We discovered a temporary traveling exhibition being held across the river from us. It was the van Gogh Experience. Experience is a very good word to use for this multimedia production of Vincent’s biography told through his paintings. His life was shown through his early work in the Netherlands, his creative efforts while in a mental institution in Arles, his colorfully explosive work when in Paris, and more. We entered the exhibit by walking through several rooms with examples of his work on the walls, including the history behind each one. Then we entered a cavernous room with twenty large screens that chronologically displayed Van Gogh’s paintings dissolving into the next, throughout his life. Visitors were sitting on benches, enveloped in bean bag lounges, and standing while music added another dimension to the images we were viewing. It was impossible for me to capture any of this with photography, so I didn’t even try. Here is a screen grab to give you just a taste.
Now, back to Guido, our driver / guide for the White Villages Tour we took. Once again, we claimed the front seats. This is how we were able to play old-Time American Film trivia with Guido throughout the day, have a great view of the countryside, and enjoy easier access in and out of the van. Our fellow travelers were an older couple from Argentina (Spanish only) and two young teachers from Taiwan (perfect English, Chinese, and workable Spanish) whom we dubbed ‘The Selfie Queens.’ The girls were fun, loveable, and silly; like those goofy and irrepressible cousins that you can’t help but enjoy. Marsha asked them if they had thousands of pictures of themselves. They laughed and squealed, “No, we have millions!”
The first White Village we encountered was Zahara. All of these villages are picturesque; their white buildings standing out against the beautiful mountains. After walking around Zaharah and stopping for a toast snack, we drove just outside of town to visit an olive oil production farm and store to meet the owner and sample some of their oil. The young man is the current owner from eleven generations. We walked through the processing plant, all done by hand, then entered his store to watch an informative video. There are pictures hanging on every available wall space: bull fighters, flamenco dancers and guitarists, and famous patrons. Since Guido and I were talking earlier about Hemingway and Orson Wells, he pointed out their pictures to me.
The next White Village was Ronda, where Orson Wells’ ashes were sprinkled near Spain’s largest and oldest bullring. He was a huge fan. Ronda was very impressive with its three famous bridges. This would be a fun village to return to and explore at a more leisurely pace.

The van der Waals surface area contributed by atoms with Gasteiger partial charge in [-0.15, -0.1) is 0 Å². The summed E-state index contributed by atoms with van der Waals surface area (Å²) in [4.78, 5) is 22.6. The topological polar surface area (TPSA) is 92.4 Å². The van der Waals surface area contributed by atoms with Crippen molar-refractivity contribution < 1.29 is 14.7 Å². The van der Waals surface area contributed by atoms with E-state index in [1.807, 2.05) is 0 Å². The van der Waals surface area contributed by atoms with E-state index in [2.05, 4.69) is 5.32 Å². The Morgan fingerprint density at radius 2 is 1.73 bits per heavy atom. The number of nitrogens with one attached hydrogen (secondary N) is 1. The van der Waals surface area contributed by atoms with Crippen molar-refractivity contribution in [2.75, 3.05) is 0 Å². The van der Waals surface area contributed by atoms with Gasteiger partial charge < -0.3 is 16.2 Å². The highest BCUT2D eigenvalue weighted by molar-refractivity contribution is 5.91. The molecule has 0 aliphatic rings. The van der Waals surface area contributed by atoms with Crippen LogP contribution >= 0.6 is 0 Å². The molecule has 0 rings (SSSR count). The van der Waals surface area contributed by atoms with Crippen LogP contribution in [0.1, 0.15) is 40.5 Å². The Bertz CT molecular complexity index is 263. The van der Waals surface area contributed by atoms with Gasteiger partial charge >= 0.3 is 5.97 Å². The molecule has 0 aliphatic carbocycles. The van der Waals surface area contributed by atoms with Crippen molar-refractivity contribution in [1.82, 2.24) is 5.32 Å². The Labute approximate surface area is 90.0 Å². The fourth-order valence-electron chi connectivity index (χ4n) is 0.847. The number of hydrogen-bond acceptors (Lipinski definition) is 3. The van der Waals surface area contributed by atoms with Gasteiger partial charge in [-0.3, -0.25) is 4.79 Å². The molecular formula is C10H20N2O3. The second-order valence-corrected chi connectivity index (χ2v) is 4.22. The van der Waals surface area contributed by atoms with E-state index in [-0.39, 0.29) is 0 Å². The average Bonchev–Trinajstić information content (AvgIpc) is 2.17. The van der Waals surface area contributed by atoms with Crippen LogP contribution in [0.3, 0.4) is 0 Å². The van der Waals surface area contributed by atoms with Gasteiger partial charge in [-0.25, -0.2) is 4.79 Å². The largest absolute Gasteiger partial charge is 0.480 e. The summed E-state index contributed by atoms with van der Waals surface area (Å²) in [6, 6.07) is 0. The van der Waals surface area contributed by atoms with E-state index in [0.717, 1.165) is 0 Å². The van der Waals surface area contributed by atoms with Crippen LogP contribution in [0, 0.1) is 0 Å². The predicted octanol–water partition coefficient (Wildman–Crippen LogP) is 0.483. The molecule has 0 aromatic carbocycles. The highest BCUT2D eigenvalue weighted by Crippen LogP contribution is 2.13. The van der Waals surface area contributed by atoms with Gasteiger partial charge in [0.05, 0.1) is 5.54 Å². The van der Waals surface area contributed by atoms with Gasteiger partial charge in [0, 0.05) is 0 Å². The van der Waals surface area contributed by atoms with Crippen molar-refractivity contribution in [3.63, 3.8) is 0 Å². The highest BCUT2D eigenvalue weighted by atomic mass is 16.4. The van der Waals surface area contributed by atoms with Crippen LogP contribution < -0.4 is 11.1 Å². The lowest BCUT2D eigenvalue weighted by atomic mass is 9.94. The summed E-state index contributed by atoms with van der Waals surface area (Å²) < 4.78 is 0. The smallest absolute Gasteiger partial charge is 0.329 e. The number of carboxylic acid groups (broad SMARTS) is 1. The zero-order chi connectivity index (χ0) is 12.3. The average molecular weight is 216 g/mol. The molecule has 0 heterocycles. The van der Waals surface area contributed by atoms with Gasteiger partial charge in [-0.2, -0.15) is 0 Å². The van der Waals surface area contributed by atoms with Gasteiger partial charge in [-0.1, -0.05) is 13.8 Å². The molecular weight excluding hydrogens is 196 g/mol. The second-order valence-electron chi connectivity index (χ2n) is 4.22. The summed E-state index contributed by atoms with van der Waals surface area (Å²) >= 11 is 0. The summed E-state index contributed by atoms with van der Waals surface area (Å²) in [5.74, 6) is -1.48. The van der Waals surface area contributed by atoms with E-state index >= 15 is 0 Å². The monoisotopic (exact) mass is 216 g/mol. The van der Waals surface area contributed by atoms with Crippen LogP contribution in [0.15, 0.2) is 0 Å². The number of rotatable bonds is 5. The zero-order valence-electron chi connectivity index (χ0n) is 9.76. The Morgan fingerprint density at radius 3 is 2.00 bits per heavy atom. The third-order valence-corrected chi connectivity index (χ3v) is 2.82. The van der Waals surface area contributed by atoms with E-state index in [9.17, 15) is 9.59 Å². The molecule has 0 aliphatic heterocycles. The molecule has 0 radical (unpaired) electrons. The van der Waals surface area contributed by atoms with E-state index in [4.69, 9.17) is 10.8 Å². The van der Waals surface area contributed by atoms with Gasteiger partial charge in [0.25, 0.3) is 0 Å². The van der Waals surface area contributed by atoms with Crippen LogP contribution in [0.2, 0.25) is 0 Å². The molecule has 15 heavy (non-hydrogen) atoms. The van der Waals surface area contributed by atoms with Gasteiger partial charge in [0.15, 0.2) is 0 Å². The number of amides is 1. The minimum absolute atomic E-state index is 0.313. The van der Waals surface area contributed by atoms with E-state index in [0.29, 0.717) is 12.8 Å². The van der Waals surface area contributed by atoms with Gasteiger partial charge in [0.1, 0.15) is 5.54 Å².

Our final White Village was the dramatic Setenil de las Bodegas. Seven thousand years ago, people were living here in caves. Today the city has incorporated these original dwellings into shops, homes, bars, and restaurants. It was a fascinating walk around this ancient village.
The ten-hour van tour went by quickly. On the way back to Sevilla, Marsha and I enjoyed some more film and song trivia with Guido. It was a most engaging and educational day.
Later in the week we visited the major sights of Sevilla. We have become more knowledgeable of the Moorish buildings and enjoyed the Real Alcazar here. There is something very calming about the consistency of their geometric architecture, the lush gardens, and gurgling water features.
Sevilla’s cathedral is not only the largest Spanish cathedral, it is the third largest in Europe, and the largest gothic cathedral in the world. In 1401 the mosque was destroyed during the Reconquista to build a cathedral so huge that “anyone who sees it will take us for madmen.” Now that is a God-honoring reason to build a place of worship! Construction was a one-hundred-year project that now houses the remains of Spain’s famous explorer, Christopher Columbus. Chris not only traveled when he was alive, he was quite the nomad after he died. He was first buried in northwestern Spain, moved to a monastery in Sevilla, then to his requested Cuba, and finally back to Sevilla to rest in the cathedral. His current “home” is shown in the third image below.
Our last night in Sevilla was topped off by going to the only Flamenco Museum in the world to see a performance. The intimate setting is considered the most authentic Flamenco guitar, song, and dancing in Sevilla. They sure have fast feet! It was a very enjoyable cultural experience.
Sevilla is a fantastic city and we would enjoy returning. We would secure our flat with Patricia again and maybe find Guido for some more trivia.
Our next post will be about Merida, Spain and Lisbon, Portugal.
This week’s flat can be seen by clicking on the bed image below.
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Preston & Marsha
Don’t Retire: Reload – Groovin’ on the Flip Side